Just when marine scientists think they’ve figured out what great white shark patterns might be off the Southern California coast, the sea creatures change course.
“It’s one of those unusual years, but we don’t know why,” said Chris Lowe, director of the Shark Lab in Long Beach. “That’s the part that is kind of alluring and frustrating at the same time.”
Lowe said researchers tagged more sharks than ever this year, a total of 38 so far, a big spike from about a dozen they’ve done in previous years and a sign that their numbers could be growing off Southern California.
When shark sightings surged in 2015 and 2016 along the South Bay, Long Beach, Huntington Beach and San Clemente, there were juveniles that gathered in “hot spot” areas just offshore in those locations, spooking surfers and prompting beach closures.
Scientists believe they were drawn to the area because of the warm water that El Nino conditions brought.
But this year, those once frequented areas have gone cold, with sharks not caring to hang out. Instead, the sharks have been cruising along the coast, using it more like a freeway to pass by to somewhere else.
The Shark Lab, based at Cal State Long Beach, has acoustic trackers along the California coastline that ping tagged sharks as they pass by, allowing researchers to track their locations and analyze their travel patterns.
So where are they going instead?
“We’ve got aggregations of sharks in different places than we’ve had in the past,” Lowe said.
This year, there’s been large numbers of sharks detected off of San Diego, from Imperial Beach to Solana Beach, as well as up in Santa Barbara and even further up the coast in Morro Bay, where the water is typically too cold for the young sharks, which like to bask in the warmer waters close to shore.
In those areas, the sharks are also sticking around longer this year. Typically, they would be gone by this time of year or at least would be starting to leave the area as winter approaches. It could be they will hang around all winter like they did in those previous El Nino years.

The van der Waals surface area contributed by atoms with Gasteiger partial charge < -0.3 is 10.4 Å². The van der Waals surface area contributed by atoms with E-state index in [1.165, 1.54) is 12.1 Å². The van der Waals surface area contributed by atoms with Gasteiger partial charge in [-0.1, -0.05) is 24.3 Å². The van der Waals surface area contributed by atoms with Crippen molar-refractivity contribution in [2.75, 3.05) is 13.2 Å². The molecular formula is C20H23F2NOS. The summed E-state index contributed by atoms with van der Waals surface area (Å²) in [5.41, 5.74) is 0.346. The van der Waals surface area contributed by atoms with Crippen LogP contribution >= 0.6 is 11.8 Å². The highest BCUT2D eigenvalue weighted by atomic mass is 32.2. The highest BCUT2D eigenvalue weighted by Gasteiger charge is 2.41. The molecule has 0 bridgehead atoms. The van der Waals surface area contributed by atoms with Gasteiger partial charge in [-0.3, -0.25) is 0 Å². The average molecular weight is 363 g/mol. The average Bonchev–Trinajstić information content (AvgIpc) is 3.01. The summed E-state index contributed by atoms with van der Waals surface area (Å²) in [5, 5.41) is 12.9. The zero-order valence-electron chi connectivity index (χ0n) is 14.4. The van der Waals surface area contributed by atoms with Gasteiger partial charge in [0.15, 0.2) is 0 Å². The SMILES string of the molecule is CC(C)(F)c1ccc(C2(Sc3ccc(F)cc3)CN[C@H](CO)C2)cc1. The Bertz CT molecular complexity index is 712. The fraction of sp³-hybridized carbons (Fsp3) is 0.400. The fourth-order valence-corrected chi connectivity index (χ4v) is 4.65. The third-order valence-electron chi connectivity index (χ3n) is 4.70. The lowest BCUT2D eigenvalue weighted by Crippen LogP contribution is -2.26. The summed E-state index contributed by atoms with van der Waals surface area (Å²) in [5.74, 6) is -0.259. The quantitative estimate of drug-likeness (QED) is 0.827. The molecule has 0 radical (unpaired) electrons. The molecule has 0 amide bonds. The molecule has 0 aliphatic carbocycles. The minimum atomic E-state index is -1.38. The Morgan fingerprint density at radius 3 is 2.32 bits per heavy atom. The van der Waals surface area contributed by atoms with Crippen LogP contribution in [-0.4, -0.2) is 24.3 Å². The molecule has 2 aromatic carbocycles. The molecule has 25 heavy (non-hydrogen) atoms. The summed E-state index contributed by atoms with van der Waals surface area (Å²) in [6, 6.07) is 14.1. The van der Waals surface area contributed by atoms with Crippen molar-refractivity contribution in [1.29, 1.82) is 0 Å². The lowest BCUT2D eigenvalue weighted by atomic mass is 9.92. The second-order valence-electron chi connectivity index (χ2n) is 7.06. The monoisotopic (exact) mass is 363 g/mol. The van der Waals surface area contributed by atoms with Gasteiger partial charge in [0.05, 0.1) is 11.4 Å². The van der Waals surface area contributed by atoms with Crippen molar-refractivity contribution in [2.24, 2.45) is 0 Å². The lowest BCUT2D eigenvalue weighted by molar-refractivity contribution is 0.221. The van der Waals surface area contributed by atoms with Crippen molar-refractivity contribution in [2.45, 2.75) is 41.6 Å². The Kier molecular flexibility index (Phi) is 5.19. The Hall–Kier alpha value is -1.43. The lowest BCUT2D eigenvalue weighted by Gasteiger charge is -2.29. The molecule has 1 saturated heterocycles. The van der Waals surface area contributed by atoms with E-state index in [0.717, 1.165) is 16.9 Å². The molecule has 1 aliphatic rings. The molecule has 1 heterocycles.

“These sharks are picking areas and using those areas for a long period of time,” Lowe said. “There’s something going on we just don’t understand yet.”
The currents and climate might be a clue, or perhaps they create more questions than answers.
“We don’t have all the data, but so far it looks like oceanographic conditions could be impacting that,” Lowe said of the sharks’ migration patterns.
Sea surface temperatures are still lingering in the 70s. The last time that happened this late into the year was the El Nino years of 2015 and 2016.
“Our little bit of data we have so far is that temperature has a lot to do with whether sharks stay all winter or not,” Lowe said. “If our water temperature doesn’t cool down, the sharks that normally leave have no reason to leave. So we’re just going to wait and see.”
This year, there’s a new nursery north of Point Conception, which in the past was “unheard of,” he said.
“To us, that’s a harbinger of climate change,” he said, noting that the water was warmer off Monterey Bay than it has been in years. “That’s a classic sign of species moving north and tracking conditions that are more suitable.”
It’s not just the pups, or five- and six-footers, hanging around this year, but also older juveniles anywhere from 7- to 9-feet in length.
“That’s what leads us to think these hot spot areas are nurseries. There’s plenty of food and the water is warm,” Lowe said. “That very well could be why they are going there.”
Those bigger juveniles have been tracked moving from hot spot to hot spot, quickly darting from areas such as Santa Barbara up to Morro Bay, back to Santa Barbara and then to Santa Cruz, several times in one month, Lowe said.
Some good news if they do stick around local waters: drone footage collected this summer as part of a two-year study shows sharks could really care less, for the most part, about humans swimming and surfing offshore.
A number of long-term factors have helped the shark population rebound, including restrictions on catching the species and protections for their food sources. But with that surge in the great white sharks’ population, researchers are trying to learn more about their behavior to educate ocean users so the two can co-exist successfully.
Source: Orange County Register